This is possibly one of the most important (and longest) blogs I have ever posted but please persevere. I think you might agree.
In March 1984 when, originally called Zoo Check, a small group of individuals (including my mother, father and myself) dipped our toes in the murky waters of the the zoo world, we were dismissed by the then Director of the London Zoo as a ‘nine day wonder’.
The bare-faced arrogance and cheek of it. A bunch of ‘actors’ and ‘luvvies’ questioning the purpose and existence of zoos. Preposterous!
And not just practical matters like animal welfare; the quality of the captive environment; the prevalence of abnormal ‘stereotypic’ behaviours; the apparent lack of real education; the validity of captive-breeding programmes and the so-called ‘conservation dividend’ – but the ethical and moral justifications for locking wild animals up for life on the basis that they are ‘ambassadors for their species’ and that their sacrifice would be the species’ gain.
My late father Bill spent most of the last three years of his life travelling round numerous European zoos, filming, recording and exposing the physical and mental suffering of the numerous animals he saw. The strange, repetitive, seemingly pointless behaviours he saw he called ‘zoochotic’. And, as had been the case so many times in the past, he was years ahead of his time. He proved that the zoo industry, a multi-billion-dollar global business based on the incarceration of millions of wild animals, was out of time.
On Sunday the 17th April 2016, BBC Two broadcast a Horizon documentary entitled ‘Should We Close Our Zoos?’. Modern broadcasting. Contemporary, insightful, probing, fair but tough. Liz Bonnin asked the same questions we were asking over 30 years ago and she seemed to draw the same conclusion.
We said it then, and we have been saying it ever since. Based on the evidence, in our view, the ‘zoo experiment’ has failed.
For this very special blog, I have asked my mother, the co-founder of the Born Free Foundation and the constant moral compass of this organisation for more than 30 years, to offer her thoughts, not only about the past and the present, but of the future.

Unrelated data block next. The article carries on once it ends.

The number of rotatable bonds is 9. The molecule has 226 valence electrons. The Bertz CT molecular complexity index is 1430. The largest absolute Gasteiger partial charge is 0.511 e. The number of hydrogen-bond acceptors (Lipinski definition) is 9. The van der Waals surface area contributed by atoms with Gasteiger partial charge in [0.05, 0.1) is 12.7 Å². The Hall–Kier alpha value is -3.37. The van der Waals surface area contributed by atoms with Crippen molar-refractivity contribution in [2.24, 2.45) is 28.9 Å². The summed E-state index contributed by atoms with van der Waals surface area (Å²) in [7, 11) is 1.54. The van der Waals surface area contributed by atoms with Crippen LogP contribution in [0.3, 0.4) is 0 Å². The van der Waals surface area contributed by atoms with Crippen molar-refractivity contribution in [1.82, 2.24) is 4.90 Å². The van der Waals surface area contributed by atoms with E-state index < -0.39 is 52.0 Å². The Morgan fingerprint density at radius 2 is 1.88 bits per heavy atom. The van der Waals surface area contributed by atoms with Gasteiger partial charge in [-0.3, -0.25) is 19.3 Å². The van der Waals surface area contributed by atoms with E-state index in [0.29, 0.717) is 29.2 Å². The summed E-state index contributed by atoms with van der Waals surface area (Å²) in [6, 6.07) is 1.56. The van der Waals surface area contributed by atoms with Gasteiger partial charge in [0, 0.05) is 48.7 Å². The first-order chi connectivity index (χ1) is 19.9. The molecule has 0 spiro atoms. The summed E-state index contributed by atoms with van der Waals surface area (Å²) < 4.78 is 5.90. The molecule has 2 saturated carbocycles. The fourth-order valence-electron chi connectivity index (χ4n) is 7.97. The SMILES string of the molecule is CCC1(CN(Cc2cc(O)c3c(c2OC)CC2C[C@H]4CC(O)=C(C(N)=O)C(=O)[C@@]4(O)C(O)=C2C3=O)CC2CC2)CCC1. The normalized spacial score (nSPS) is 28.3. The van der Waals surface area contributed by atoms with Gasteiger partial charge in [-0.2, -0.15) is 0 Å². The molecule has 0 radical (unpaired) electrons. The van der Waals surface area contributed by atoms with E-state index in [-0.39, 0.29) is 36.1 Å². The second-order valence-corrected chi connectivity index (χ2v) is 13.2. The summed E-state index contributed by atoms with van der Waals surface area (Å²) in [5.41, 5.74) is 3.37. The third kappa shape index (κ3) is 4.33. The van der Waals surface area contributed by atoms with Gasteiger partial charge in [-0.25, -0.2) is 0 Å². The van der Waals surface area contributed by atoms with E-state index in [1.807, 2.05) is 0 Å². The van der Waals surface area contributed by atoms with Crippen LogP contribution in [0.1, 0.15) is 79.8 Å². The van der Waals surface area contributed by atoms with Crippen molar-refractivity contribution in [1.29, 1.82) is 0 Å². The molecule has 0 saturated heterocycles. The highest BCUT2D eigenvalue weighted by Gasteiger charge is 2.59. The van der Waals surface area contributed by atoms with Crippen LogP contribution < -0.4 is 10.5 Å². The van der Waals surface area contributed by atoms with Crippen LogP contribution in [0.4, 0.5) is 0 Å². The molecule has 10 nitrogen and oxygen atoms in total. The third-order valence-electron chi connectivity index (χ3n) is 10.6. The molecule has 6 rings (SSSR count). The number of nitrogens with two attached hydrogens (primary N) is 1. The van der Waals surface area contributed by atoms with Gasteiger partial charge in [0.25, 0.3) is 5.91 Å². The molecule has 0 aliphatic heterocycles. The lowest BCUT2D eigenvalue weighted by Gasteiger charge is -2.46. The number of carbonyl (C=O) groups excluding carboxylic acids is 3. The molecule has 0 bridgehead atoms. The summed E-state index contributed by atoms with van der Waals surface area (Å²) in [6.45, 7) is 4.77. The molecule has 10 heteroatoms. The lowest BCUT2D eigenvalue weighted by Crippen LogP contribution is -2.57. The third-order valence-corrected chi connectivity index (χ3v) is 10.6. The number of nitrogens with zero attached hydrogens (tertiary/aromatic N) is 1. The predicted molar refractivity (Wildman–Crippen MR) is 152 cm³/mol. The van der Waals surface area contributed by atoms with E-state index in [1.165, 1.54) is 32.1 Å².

Here are her thoughts:
“At last. A programme that scientifically analyses and questions the relevance of zoos, the future of zoos, and the significance of zoos. I am grateful to Liz Bonnin for courageously challenging the zoo establishment. I must give credit to some individuals, some from the zoo world, for being more than usually frank about the true reality of ‘saving species’. I wish to especially acknowledge the contribution by David Hancocks, Professor Georgia Mason and Dr. Sarah Bexell.
Can conservation in zoos have any relevance whatsoever? Education is obviously a non-starter. I recall, according to Horizon, that just 3% of larger zoos’ massive global income is applied to conservation in the field.
The first and most urgent need is to ensure that wild areas and the wild species they are home to must be effectively protected. Zoos, with their massive resources have, so far, spectacularly failed to make the kind of investment needed to secure wild places and biodiversity. Cherry-picking a handful of the world’s most charismatic species (as David Hancocks so accurately points out) is not really conservation, as does Sarah Bexell who, having invested 20 or more years in the idea that captive breeding can make a measurable and significant contribution to conservation, comes to the painful conclusion that the experiment has largely ‘failed’. My goodness how I feel for her and admire her honesty.
Keeping millions of wild animals alive as living museum exhibits is no solution and puts us, their ‘keepers’ to shame.
While, I must admit, I was a little disappointed that there was no spokesperson from Born Free – considering that it was many years ago (32 to be exact), that we first publicly set out our views on the relevance (and humanity) of ‘conservation’ of species in captivity, I am enormously gratified that the concerns we have expressed for so very long are now, perhaps, the mainstream and are no longer the preoccupations of a few ‘misguided actors’.
Years before Zoo Check, many years before The Born Free Foundation, Bill wrote: ‘We can learn as much about lions by studying them in their cages as we can about men by studying them in their prison cells’.
The evidence has been staring us in the face since then. How many more years must pass before we admit our mistakes, not out of a sense of guilt but in a desire to do the right thing, to make things better, to learn?
It would be more humane and wise for zoos to recognise that the experiment is over, that we must make amends now before the future of wildlife on earth is over and all we have to remind us of our misguided past – are zoos.”
My mum is 85 this year. They say that with age comes wisdom. Will we have the wisdom to listen to her and act?
I would ask you to please share this blog. Thank you.
PS You can watch the programme here:
(Available to viewers in the UK; if you are outside the UK, you may not be able to view the programme).
And visit our Zoo Check pages here